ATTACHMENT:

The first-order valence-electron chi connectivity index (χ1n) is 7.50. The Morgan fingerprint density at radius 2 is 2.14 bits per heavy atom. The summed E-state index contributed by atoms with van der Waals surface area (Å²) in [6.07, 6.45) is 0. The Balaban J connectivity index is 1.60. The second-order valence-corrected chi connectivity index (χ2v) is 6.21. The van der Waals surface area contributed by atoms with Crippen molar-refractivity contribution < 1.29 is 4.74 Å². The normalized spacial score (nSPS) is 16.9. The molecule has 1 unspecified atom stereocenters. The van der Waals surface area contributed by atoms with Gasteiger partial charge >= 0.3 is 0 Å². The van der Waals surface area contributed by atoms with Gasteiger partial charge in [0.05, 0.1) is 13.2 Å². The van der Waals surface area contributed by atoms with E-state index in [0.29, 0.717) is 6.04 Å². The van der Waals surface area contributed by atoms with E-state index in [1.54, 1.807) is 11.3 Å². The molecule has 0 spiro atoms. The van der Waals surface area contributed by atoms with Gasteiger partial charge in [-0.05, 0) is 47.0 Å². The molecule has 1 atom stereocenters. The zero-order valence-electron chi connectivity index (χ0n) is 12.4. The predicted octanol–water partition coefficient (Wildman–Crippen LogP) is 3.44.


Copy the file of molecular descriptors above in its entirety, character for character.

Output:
The first-order valence-electron chi connectivity index (χ1n) is 7.50. The Morgan fingerprint density at radius 2 is 2.14 bits per heavy atom. The summed E-state index contributed by atoms with van der Waals surface area (Å²) in [6.07, 6.45) is 0. The Balaban J connectivity index is 1.60. The second-order valence-corrected chi connectivity index (χ2v) is 6.21. The van der Waals surface area contributed by atoms with Crippen molar-refractivity contribution < 1.29 is 4.74 Å². The normalized spacial score (nSPS) is 16.9. The molecule has 1 unspecified atom stereocenters. The van der Waals surface area contributed by atoms with Gasteiger partial charge >= 0.3 is 0 Å². The van der Waals surface area contributed by atoms with Gasteiger partial charge in [0.05, 0.1) is 13.2 Å². The van der Waals surface area contributed by atoms with E-state index in [0.29, 0.717) is 6.04 Å². The van der Waals surface area contributed by atoms with E-state index in [1.54, 1.807) is 11.3 Å². The molecule has 0 spiro atoms. The van der Waals surface area contributed by atoms with Gasteiger partial charge in [-0.05, 0) is 47.0 Å². The molecule has 1 atom stereocenters. The zero-order valence-electron chi connectivity index (χ0n) is 12.4. The predicted octanol–water partition coefficient (Wildman–Crippen LogP) is 3.44.